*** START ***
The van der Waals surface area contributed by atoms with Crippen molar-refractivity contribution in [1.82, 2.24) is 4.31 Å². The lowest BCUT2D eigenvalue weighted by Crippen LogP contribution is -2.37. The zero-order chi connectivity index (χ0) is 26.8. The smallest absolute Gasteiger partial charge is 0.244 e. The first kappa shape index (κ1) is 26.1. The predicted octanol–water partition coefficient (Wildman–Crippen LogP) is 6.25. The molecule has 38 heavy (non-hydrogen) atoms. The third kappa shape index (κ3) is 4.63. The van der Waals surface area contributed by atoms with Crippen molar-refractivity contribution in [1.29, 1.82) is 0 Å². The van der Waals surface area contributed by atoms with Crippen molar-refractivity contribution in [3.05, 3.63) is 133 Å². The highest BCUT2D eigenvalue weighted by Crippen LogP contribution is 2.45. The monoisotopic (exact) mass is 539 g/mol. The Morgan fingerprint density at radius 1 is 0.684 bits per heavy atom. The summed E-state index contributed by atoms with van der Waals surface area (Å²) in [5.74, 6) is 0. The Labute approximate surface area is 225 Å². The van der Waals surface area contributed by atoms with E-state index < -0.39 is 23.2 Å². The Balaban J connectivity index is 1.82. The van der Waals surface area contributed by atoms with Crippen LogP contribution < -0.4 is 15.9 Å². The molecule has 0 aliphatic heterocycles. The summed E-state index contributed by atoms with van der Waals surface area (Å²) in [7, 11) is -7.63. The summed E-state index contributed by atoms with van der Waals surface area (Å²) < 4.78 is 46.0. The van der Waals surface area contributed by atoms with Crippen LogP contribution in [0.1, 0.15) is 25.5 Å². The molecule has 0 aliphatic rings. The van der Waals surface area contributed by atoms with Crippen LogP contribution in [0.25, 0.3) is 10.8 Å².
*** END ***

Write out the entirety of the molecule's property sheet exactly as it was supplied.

The van der Waals surface area contributed by atoms with Crippen molar-refractivity contribution in [1.82, 2.24) is 4.31 Å². The lowest BCUT2D eigenvalue weighted by Crippen LogP contribution is -2.37. The zero-order chi connectivity index (χ0) is 26.8. The smallest absolute Gasteiger partial charge is 0.244 e. The first kappa shape index (κ1) is 26.1. The predicted octanol–water partition coefficient (Wildman–Crippen LogP) is 6.25. The molecule has 38 heavy (non-hydrogen) atoms. The third kappa shape index (κ3) is 4.63. The van der Waals surface area contributed by atoms with Crippen molar-refractivity contribution in [1.29, 1.82) is 0 Å². The van der Waals surface area contributed by atoms with Crippen molar-refractivity contribution in [3.05, 3.63) is 133 Å². The highest BCUT2D eigenvalue weighted by Crippen LogP contribution is 2.45. The monoisotopic (exact) mass is 539 g/mol. The Morgan fingerprint density at radius 1 is 0.684 bits per heavy atom. The summed E-state index contributed by atoms with van der Waals surface area (Å²) in [5.74, 6) is 0. The Labute approximate surface area is 225 Å². The van der Waals surface area contributed by atoms with E-state index < -0.39 is 23.2 Å². The Balaban J connectivity index is 1.82. The van der Waals surface area contributed by atoms with Crippen LogP contribution < -0.4 is 15.9 Å². The molecule has 0 aliphatic heterocycles. The summed E-state index contributed by atoms with van der Waals surface area (Å²) in [7, 11) is -7.63. The summed E-state index contributed by atoms with van der Waals surface area (Å²) < 4.78 is 46.0. The van der Waals surface area contributed by atoms with Crippen LogP contribution in [0.1, 0.15) is 25.5 Å². The molecule has 0 aliphatic rings. The van der Waals surface area contributed by atoms with Crippen LogP contribution in [0.25, 0.3) is 10.8 Å².